- If the Shah story is reminiscent of the Vadra episode, don’t the prime minister’s comments in 2013 and 2015 apply as much to the former as they do to the latter?
- If one was an example of “bhai-bhateejavad” isn’t that also true of the other?
- If Vadra’s good fortune creates suspicion because his mother-in-law is Congress president, are we not entitled to ask whether Shah’s luck is connected to his father’s position as BJP president?
In Vadra’s case, nothing criminal has so far been found – and that’s also true of Jay Shah – but that didn’t stop the opposition and media raising doubts, so now if the opposition and media are doing the same to Shah, is it really unprecedentedly awful and unwarranted? Indeed, isn’t it the duty of the two to raise questions in the interest of democracy even if, occasionally or more often, they turn out to be misplaced?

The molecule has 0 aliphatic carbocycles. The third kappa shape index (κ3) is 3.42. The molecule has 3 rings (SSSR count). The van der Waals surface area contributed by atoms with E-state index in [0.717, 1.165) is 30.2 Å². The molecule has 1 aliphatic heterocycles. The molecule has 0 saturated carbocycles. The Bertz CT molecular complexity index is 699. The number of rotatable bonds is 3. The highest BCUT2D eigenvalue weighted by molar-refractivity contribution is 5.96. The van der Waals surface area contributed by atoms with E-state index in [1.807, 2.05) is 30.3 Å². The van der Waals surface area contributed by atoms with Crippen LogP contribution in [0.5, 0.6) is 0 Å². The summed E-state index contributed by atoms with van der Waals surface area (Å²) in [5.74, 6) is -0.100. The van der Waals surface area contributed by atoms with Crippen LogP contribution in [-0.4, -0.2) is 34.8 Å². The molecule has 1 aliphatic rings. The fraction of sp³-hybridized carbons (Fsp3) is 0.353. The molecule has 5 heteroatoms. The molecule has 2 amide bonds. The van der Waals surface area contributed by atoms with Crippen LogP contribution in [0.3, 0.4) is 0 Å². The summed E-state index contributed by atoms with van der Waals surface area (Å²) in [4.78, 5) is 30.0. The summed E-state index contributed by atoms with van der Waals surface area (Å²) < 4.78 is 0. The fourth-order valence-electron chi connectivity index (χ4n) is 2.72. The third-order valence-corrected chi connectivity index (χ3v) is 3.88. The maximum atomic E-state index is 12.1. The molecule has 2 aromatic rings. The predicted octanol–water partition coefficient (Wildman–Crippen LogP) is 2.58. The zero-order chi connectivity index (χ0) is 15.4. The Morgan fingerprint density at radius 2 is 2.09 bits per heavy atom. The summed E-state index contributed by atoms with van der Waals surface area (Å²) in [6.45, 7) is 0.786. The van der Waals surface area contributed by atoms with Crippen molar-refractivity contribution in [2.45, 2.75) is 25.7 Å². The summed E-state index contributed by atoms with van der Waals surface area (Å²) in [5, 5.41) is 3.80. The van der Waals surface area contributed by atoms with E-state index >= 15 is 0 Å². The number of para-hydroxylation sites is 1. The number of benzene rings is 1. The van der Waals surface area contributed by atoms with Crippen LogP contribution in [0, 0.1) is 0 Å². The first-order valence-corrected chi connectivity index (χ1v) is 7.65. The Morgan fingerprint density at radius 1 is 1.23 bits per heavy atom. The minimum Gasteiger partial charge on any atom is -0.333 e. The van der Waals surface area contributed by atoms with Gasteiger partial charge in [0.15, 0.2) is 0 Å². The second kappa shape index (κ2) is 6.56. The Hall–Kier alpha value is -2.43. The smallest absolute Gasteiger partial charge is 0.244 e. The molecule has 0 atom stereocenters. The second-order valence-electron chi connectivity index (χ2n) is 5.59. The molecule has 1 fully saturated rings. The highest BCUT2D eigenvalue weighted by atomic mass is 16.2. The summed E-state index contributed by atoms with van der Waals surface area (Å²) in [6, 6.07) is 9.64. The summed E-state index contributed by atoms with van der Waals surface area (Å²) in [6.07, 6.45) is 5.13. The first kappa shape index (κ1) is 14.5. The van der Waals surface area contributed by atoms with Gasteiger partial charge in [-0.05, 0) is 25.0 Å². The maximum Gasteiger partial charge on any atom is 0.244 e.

Both as a candidate and in office the prime minister had a lot to say about Robert Vadra. It was, of course, mainly based on suspicion but the Indian people applauded him for it. Today’s he’s silent. So don’t we have the right to ask why a man who loves to speak suddenly has nothing to say?
Karan Thapar is a Delhi-based journalist and television anchor.
This article first appeared in The Tribune on October 13, 2017 and is republished with permission